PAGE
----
spoil past tense and past participle spoiled or spoilt,

BrE verb
1 RUIN STH (T) to have a bad effect on something so that it is no longer attractive, enjoyable, useful etc: The countryside has been spoiled by the new freeway. | Don't spoil your sister's birthday by crying at her party. | spoil everything (=completely ruin someone's plan): Mom arrived home just then, which spoiled everything.
—see also: spoil/ruin your appetite appetite (1), —see also: destroy
2 FOOD (I) to start to decay: Food will spoil if the temperature in your freezer rises above 8ºC.
3 CHILD (T) to give a child whatever they want, or let them do what they want, with the result that they behave badly: spoil sb with sth: Jimmy's grandmother spoils him with toys and candy.
4 TREAT KINDLY (T) to look after someone in a way that is kind or too kind: You know you're spoiling me with all this good cooking. | spoil yourself: Go on, spoil yourself. Have another piece of cake.
5 VOTING PAPER (T) to mark a ballot paper wrongly so that your vote is not included
6 be spoiling for a fight/argument to be very eager to fight or argue with someone
—see also: spoils, spoiler

Longman dictionary of contemporary English. 2004.

Look at other dictionaries:

  • spoil */*/ — UK [spɔɪl] / US verb Word forms spoil : present tense I/you/we/they spoil he/she/it spoils present participle spoiling past tense spoiled or spoilt UK [spɔɪlt] / US past participle spoiled or spoilt 1) [transitive] to affect something in a way… …   English dictionary

  • spoil — spoil1 [spɔıl] v past tense and past participle spoiled also spoilt [spɔılt] BrE ▬▬▬▬▬▬▬ 1¦(damage)¦ 2¦(treat too kindly)¦ 3¦(treat kindly)¦ 4¦(decay)¦ 5¦(voting)¦ 6 be spoiling for a fight/argument ▬▬▬▬▬▬▬ [Date: 1200 1300; …   Dictionary of contemporary English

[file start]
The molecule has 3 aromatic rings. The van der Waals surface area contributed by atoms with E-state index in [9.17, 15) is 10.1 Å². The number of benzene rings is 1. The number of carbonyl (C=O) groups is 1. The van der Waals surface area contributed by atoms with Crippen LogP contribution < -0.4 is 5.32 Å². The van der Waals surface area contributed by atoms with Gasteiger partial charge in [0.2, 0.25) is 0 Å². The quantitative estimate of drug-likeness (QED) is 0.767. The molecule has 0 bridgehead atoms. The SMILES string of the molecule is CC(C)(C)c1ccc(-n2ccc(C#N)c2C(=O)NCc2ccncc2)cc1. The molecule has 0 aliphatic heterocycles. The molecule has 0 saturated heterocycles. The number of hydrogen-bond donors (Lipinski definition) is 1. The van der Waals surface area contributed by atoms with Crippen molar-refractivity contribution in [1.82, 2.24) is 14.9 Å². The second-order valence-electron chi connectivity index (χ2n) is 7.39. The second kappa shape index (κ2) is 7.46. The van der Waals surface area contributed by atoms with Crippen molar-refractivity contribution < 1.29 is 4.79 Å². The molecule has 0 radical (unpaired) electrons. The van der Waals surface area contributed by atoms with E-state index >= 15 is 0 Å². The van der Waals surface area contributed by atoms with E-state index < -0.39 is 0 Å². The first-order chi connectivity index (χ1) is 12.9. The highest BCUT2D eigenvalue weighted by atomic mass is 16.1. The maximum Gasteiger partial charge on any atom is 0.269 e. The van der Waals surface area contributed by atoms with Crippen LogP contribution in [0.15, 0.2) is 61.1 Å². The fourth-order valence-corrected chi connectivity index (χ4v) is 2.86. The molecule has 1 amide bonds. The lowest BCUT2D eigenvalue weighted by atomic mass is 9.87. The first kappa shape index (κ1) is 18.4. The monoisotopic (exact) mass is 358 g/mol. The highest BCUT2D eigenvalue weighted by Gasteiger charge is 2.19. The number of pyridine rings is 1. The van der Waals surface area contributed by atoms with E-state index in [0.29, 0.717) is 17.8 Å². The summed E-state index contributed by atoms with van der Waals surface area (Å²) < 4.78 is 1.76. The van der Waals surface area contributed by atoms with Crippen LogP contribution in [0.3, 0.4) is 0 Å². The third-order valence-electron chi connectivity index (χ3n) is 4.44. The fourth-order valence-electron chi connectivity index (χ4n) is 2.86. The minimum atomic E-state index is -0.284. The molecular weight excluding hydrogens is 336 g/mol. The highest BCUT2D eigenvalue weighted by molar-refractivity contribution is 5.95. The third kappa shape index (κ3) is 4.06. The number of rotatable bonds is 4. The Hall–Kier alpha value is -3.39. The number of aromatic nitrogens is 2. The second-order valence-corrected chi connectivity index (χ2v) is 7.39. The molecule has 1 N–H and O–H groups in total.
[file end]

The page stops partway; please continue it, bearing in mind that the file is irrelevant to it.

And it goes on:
• spoil*/ — [spɔɪl] (past tense and past participle spoiled spoilt [spɔɪlt] ) verb 1) [T] to make something worse, less attractive, or less enjoyable Radio towers spoilt the view.[/ex] I really hope it doesn t rain – that would spoil everything.[/ex] 2) [T]… …   Dictionary for writing and speaking English

  • spoil — [[t]spɔ͟ɪl[/t]] spoils, spoiling, spoiled, spoilt (American English uses the form spoiled as the past tense and past participle. British English uses either spoiled or spoilt.) 1) VERB If you spoil something, you prevent it from being successful… …   English dictionary

  • spoiled, spoilt — The past tense and past participle of the verb spoil are spoiled or spoilt. Both forms are correct: The food was spoiled (or spoilt). The mother spoiled (or spoilt) her children. This stationery has been spoiled (or spoilt). Spoiled is more… …   Dictionary of problem words and expressions

  • spoilt — /spɔɪlt / (say spoylt) verb 1. a past tense and past participle of spoil. –adjective 2. selfish; used to getting one s own way because of being overindulged: a spoilt child. –phrase 3. spoilt rotten, Colloquial (of a child) extremely spoilt. Also …   Australian English dictionary

  • American and British English differences — For the Wikipedia editing policy on use of regional variants in Wikipedia, see Wikipedia:Manual of style#National varieties of English. This is one of a series of articles about the differences between British English and American English, which …   Wikipedia


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